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Denver’s trees, lawns, and plants in times of low rainfall and water conservation

Denver’s trees, lawns, and plants in times of low rainfall and water conservation

If you are unsure if your landscape is dry, the simplest way to assess is to poke a screwdriver straight down in landscaped areas, like mulched beds, lawns and around trees. If it goes down easily, you're probably not too dry. Conversely, if you're using a bit of effort, there's your answer.

As our climate crisis worsens, water conservation in the Rocky Mountain region is the gold standard.

According to the Colorado Division of Fire Prevention and Control, fire season will begin in May and last through the summer. Our low rainfall combined with another below-average snowpack winter creates high winds that dry everything out.

According to Todd Hartman of Denver Water, being water-wise is “the right thing to do given Colorado’s arid climate and the importance of protecting reservoir supplies, rivers and streams on the Western Slope and the Front Range.” Even with our low rain, this is not time to overwater but Correctly water. The soil has a limit on its water-holding capacity. More is not always better, and can lead to wasteful behavior.

There are many ways to water-responsiblely care for your trees, lawns, and plants. Low rain periods can make outdoor plants more vulnerable to water stress because they get most their water from the soil. It is important to know when and how much water to give your plants and trees.

General guidelines for Colorado

Colorado soil is mainly clay, which absorbs water slower than sandy soils. Newer developments can cause soil compaction. This is because construction creates air pockets that make it difficult for water to move. Lawn aeration is a good way to improve soil compaction at this time of the calendar year. Aeration creates air pockets and allows water to move down to the root zone.

The general idea is that roots will develop horizontally and not just horizontally by receiving less water. This will make trees and plants more robust and better able to tap into the water tables. Trees prefer slow-drip watering, and drip lines are better for plants.

Check your local water conservation and watering regulations. Because outdoor watering is the most common use of water in Colorado, there are many options for watering.

Denver Water customers are reminded that outdoor watering will be limited to three days per week beginning May 1, and only during cooler times, between 6 and 10 a.m.

What about lawns?

Sprinkler efficiency is an important part of water conservation. It also ensures that plants and trees receive direct and deep watering.

If you have a lawn and an underground system, you can do an audit to determine how effective your sprinklers are in each season. Denver water provides tips online on how customers can conduct their own audit. denverwater.org.Fort Collins offers free sprinkler system checks, for example. Based out of Boulder, Resource Central’s Slow the FlowProvides residential and commercial sprinkler support.

Automatic systems can be set to the cycle-and-soak approach, allowing for shorter, multiple cycles due to Colorado’s hard soil. The soil absorbs more water by running water in shorter bursts, which prevents runoff onto sidewalks.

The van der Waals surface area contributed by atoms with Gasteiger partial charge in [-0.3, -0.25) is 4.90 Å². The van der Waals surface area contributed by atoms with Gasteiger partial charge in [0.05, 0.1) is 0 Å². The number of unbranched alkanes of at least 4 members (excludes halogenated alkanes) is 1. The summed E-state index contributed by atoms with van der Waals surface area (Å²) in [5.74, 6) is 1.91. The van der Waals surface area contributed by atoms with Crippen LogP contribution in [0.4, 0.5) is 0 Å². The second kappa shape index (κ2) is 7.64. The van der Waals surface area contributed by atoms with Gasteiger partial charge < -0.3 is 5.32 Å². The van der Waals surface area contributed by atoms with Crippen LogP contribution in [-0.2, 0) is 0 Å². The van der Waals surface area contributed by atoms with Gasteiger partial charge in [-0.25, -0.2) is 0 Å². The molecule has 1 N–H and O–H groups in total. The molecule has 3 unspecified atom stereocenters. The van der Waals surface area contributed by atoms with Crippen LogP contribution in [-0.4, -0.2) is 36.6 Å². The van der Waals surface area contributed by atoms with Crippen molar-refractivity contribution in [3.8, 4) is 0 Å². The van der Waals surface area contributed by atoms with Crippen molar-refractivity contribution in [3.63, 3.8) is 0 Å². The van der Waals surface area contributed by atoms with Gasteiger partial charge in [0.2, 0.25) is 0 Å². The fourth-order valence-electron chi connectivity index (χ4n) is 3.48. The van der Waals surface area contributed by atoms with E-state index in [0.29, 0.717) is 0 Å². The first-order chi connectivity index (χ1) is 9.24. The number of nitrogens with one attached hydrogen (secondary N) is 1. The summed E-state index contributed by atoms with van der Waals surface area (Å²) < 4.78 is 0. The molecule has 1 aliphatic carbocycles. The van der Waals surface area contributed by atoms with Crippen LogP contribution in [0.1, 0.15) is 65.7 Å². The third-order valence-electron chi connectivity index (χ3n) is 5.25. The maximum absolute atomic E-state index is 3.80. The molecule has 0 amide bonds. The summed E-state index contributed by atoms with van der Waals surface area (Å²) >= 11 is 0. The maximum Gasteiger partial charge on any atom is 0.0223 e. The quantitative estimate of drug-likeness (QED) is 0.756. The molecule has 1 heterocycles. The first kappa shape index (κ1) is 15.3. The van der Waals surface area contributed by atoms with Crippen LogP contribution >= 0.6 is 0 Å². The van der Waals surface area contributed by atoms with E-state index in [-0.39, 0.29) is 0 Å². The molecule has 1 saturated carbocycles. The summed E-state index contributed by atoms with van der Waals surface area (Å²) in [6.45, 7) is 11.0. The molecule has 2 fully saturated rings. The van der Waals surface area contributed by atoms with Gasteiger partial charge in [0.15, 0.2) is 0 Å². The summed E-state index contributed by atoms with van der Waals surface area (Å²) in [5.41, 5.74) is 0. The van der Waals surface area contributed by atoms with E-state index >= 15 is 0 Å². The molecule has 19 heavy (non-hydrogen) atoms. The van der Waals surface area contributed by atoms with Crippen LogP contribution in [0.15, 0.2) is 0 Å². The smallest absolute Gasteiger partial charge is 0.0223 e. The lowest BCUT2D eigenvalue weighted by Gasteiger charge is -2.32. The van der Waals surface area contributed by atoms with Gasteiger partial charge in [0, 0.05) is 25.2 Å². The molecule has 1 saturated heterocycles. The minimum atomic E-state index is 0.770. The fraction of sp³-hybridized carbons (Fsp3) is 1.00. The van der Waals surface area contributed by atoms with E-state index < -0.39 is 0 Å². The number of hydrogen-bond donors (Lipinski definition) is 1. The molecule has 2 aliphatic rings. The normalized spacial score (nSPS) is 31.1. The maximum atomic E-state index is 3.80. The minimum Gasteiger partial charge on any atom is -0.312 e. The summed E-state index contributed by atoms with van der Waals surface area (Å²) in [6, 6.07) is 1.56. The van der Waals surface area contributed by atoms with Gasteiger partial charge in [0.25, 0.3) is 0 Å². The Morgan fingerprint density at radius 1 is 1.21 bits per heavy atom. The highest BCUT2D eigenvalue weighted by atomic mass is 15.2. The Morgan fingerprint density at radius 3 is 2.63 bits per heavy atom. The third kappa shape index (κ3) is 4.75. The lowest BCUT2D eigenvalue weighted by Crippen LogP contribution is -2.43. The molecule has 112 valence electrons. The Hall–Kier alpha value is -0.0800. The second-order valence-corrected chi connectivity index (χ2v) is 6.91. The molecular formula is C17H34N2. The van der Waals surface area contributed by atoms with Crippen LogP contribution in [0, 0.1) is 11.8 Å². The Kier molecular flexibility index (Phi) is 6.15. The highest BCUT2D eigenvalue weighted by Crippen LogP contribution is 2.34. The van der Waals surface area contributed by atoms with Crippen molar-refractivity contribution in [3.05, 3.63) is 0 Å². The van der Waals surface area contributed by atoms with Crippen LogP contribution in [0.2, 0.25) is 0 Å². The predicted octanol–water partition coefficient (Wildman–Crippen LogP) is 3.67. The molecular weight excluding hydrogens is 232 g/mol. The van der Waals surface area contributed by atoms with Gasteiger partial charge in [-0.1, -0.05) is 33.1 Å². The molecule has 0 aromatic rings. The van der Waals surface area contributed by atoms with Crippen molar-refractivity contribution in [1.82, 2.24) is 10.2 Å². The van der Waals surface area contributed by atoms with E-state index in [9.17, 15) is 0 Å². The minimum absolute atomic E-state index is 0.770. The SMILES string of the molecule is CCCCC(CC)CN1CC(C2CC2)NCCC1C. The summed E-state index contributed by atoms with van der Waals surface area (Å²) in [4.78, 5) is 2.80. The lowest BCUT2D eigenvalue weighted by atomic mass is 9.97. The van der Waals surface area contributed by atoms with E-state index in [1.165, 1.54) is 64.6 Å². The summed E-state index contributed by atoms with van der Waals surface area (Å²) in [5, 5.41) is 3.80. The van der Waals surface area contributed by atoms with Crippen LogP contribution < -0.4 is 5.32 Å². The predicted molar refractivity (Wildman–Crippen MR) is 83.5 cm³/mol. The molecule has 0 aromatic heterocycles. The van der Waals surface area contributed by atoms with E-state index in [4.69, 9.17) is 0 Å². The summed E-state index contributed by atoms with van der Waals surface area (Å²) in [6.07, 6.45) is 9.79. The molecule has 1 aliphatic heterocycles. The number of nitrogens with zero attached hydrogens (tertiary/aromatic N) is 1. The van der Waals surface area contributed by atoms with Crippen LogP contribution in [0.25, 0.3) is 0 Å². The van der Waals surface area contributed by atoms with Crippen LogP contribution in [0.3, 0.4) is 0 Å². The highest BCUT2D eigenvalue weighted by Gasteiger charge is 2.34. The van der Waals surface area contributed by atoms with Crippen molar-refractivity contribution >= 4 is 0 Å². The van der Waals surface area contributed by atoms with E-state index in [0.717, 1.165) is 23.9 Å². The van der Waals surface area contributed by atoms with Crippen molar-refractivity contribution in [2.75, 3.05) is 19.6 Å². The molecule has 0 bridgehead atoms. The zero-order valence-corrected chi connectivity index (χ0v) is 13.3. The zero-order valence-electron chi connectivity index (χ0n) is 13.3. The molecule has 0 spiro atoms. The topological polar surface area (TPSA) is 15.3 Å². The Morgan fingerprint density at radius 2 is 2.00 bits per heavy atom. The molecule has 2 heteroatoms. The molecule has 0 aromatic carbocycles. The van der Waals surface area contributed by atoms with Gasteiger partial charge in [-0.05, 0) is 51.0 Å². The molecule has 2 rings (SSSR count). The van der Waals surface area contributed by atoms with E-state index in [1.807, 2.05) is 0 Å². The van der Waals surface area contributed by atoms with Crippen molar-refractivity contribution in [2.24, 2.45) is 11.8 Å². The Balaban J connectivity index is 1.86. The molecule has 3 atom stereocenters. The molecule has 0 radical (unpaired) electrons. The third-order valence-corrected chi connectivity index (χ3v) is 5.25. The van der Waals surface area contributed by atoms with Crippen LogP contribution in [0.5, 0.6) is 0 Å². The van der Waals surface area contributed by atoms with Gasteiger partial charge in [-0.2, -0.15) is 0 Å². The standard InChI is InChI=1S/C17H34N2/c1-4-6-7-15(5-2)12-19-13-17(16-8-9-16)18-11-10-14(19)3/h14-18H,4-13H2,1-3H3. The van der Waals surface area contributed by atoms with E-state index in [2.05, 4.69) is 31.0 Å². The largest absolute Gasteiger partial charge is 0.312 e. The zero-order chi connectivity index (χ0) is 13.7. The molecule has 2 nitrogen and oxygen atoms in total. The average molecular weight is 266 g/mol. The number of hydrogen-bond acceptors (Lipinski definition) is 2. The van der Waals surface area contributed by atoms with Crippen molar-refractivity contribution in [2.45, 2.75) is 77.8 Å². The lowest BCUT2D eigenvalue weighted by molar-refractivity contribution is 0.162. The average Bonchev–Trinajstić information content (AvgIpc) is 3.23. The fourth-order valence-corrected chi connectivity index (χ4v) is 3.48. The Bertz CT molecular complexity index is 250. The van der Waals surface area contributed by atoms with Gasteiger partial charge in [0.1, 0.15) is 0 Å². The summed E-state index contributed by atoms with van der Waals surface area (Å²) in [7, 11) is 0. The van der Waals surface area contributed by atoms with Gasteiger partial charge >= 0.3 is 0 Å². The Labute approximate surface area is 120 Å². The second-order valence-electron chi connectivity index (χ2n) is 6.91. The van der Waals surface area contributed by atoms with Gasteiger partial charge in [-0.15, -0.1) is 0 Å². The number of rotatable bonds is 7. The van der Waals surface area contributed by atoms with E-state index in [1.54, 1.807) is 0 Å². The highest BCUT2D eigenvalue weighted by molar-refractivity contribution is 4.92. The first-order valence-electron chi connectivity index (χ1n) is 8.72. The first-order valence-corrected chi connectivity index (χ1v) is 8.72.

For a time period, you can cycle and soak for a set number of minutes. After that, you turn the zone off, while another zone runs. Finally, you cycle back through each zone. Determining the amount of time depends on the degree of slope, soil type, amount of compaction, and other factors,  according to the Colorado State University extension service.

If you are unsure if your landscape is dry, the simplest way to assess is to poke a screwdriver straight down in landscaped areas, like mulched beds, lawns and around trees. If it goes down easily, you're probably not too dry. Conversely, if you're using a bit of effort, there's your answer.
If you aren’t sure if your landscape has dried, the easiest way is to stick a screwdriver in landscaped areas such as lawns, mulched beds, and around trees. If it goes down easily, you’re probably not too dry. Conversely, if you’re using a bit of effort, there’s your answer.

Trees

Trees require water at different stages of life. Fruiting trees have higher water requirements during flowering and fruit-growing than they do in winter. Also, it’s important to consider if you watered your trees through the winter or if they are coming into spring with a water deficiency in the soil. Keep in mind that tree roots extend horizontally, often well beyond the canopy of the tree, so when watering it’s best to use a system that is broader than a direct drip. Consider sprinklers, soaker hoses, and systems that include sprinklers.

Newly planted trees are less tolerant to water stress than trees that have been in existence for a while and require more watering than those with established roots. The rooting system is key to this. A slower drip watering schedule will encourage a tree’s downward growth, which will make it more resilient in the future. Tree “gator bags” are excellent for newly planted trees as they slowly drip in the root ball area.

Container plants, raised beds and gardens

Krista Kafer replaced her grass lawn with flower gardens, which use significantly less water.

Krista Kfer, Special to The Denver Post

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The water required to replace your grass lawn with flower gardens is significantly lower. If that’s too extreme, consider reducing the size, then putting in a drip system for the flowers.

As with trees, transplanted flowers and seedlings will need more water until they become established roots. It is better to use drip systems for raised beds, container plants, and gardens than to water overhead with the hose.

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